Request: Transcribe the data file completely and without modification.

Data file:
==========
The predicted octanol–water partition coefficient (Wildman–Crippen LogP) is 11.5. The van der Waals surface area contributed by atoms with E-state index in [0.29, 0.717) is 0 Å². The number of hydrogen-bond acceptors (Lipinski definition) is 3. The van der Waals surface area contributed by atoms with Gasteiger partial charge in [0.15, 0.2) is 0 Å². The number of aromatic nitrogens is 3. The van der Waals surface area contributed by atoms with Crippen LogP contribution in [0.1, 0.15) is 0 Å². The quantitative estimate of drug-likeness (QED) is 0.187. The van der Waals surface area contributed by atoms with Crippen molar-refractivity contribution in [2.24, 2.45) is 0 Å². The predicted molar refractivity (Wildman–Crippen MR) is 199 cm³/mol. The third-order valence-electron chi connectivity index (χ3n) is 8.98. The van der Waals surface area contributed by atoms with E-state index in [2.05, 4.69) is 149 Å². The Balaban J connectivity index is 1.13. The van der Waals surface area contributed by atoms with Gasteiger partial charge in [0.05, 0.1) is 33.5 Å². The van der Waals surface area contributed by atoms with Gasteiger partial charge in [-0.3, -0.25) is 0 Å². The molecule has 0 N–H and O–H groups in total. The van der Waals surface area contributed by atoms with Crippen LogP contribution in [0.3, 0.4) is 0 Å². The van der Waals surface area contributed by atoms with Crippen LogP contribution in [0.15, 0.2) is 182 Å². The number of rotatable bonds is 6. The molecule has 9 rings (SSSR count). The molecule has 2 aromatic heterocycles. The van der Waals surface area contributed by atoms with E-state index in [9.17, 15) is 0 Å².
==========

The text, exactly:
The predicted octanol–water partition coefficient (Wildman–Crippen LogP) is 11.5. The van der Waals surface area contributed by atoms with E-state index in [0.29, 0.717) is 0 Å². The number of hydrogen-bond acceptors (Lipinski definition) is 3. The van der Waals surface area contributed by atoms with Gasteiger partial charge in [0.15, 0.2) is 0 Å². The number of aromatic nitrogens is 3. The van der Waals surface area contributed by atoms with Crippen LogP contribution in [0.1, 0.15) is 0 Å². The quantitative estimate of drug-likeness (QED) is 0.187. The van der Waals surface area contributed by atoms with Crippen molar-refractivity contribution in [2.24, 2.45) is 0 Å². The predicted molar refractivity (Wildman–Crippen MR) is 199 cm³/mol. The third-order valence-electron chi connectivity index (χ3n) is 8.98. The van der Waals surface area contributed by atoms with E-state index in [2.05, 4.69) is 149 Å². The Balaban J connectivity index is 1.13. The van der Waals surface area contributed by atoms with Gasteiger partial charge in [0.05, 0.1) is 33.5 Å². The van der Waals surface area contributed by atoms with Gasteiger partial charge in [-0.3, -0.25) is 0 Å². The molecule has 0 N–H and O–H groups in total. The van der Waals surface area contributed by atoms with Crippen LogP contribution in [0.3, 0.4) is 0 Å². The van der Waals surface area contributed by atoms with Crippen LogP contribution in [0.15, 0.2) is 182 Å². The number of rotatable bonds is 6. The molecule has 9 rings (SSSR count). The molecule has 2 aromatic heterocycles. The van der Waals surface area contributed by atoms with E-state index in [9.17, 15) is 0 Å².